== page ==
But things are changing. Visit some of the new developments in Trumpington and their continental influences are immediately obvious. They do mostly have their own gardens, we’re not quite ready to lose that completely, but the areas also have central squares and public spaces. Some of them are also very carefully designed to try to help us shift away from our over-reliance on cars. It’s not so lovely sitting out the front if there’s a constant stream of noisy traffic speeding by, but with limited parking, lower speed limits and streets designed to favour pedestrians and push bikes over cars, these developments really do feel different. They don’t suit everyone. If you need a massive van for work or are a four car household they’re wholly impractical, but if your lifestyle enables you to get about on foot or on a bike or on public transport they’re potentially really appealing.

We still get plenty of resistance from traditional buyers to this type of design, but I’m a believer. A believer that more interaction between people can only be a good thing, that loneliness is a bad thing and that people being able to see into your house or garden isn’t actually the end of the world. But then I have been running a fair bit recently, so I look pretty good in my pants and bra.

Sam Cooke

It’s not that we’ve got anything to hide

Shopping is usually pretty straightforward. You decide you need a thing, find a place that sells that thing, decide if it looks affordable to you and if it does you buy it.

It’s fairly stress free as processes go, some people even enjoy it.

If you get the thing home and realise it doesn’t actually enrich your life in the way you thought it would the law even allows you to just take it back.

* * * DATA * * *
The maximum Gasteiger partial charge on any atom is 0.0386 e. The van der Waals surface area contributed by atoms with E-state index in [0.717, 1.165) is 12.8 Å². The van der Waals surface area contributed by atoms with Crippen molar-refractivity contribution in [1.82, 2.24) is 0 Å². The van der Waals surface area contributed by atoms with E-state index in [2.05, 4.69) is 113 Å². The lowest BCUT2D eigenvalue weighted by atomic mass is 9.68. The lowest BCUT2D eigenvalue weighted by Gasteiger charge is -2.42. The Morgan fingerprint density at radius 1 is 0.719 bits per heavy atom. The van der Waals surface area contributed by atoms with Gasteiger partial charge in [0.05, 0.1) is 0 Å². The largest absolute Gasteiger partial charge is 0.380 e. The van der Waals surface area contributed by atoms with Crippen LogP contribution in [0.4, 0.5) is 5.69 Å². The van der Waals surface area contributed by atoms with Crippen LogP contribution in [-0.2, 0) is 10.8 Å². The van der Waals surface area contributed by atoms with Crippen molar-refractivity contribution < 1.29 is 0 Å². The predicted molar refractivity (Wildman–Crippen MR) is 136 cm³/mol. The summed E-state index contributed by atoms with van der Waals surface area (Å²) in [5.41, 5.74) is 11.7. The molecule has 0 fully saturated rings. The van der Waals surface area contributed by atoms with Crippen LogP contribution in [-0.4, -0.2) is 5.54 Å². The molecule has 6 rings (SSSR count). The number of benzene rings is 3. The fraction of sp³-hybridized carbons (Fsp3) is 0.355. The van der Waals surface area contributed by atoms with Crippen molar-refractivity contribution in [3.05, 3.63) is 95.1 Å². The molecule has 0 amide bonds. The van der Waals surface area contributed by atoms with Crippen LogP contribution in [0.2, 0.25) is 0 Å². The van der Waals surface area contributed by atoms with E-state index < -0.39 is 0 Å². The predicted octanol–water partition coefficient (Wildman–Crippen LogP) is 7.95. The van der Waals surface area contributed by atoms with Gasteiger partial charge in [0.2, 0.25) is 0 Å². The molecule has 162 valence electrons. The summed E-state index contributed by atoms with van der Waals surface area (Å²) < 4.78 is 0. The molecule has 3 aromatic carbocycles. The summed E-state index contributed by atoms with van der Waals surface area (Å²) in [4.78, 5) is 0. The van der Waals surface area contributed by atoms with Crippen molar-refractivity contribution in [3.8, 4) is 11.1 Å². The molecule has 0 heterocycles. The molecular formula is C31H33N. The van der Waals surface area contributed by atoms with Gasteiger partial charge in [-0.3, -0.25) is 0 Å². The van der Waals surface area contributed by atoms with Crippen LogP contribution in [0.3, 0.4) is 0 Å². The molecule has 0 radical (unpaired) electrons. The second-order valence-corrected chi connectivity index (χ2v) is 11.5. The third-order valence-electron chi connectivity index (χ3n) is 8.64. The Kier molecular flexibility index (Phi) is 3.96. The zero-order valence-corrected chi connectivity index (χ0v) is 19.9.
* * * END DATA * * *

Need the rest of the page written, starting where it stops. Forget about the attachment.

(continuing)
There are some specific industries that choose make it a little bit less straightforward though.

I’ve not bought tons of kitchens in my life, but I find it a hateful process. The last time I did I got prices from three shops that varied from £8,000 to £32,000 for broadly the same thing. When I rang the £32,000 people up to try to make sense of the difference, it was my great fortune to discover that they were, for a very limited time and only for very special customers, offering 60% off. Bringing the price down to £12,800. How very lucky I was to have called them that day. I explained to them that this was great news but that it was still 50% more than the cost of the lowest price I’d had. They muttered something about soft-close hinges and promptly reduced the price to £9,000. I hung up the phone unimpressed. The £9000 seemed OK and soft-close hinges are fancy, but I had no confidence that I was getting a fair deal, it felt like they set their prices purely by how ruthless a negotiator the customer was. I couldn’t help but imagine a certain type of buyer, my mum for example, only getting one quote, being pleased with a 10% discount and paying £20,000 more than they could have. I ended up buying my kitchen from Ikea. Not because I liked their kitchens, but because their pricing was honest and transparent. Everything has a specific price and everyone pays the same. It’s fair. When I told the kitchen salespeople from the other shops this was my decision they warned me that my new Ikea kitchen was so cheaply made it would probably explode within the first year. I decided to take the risk.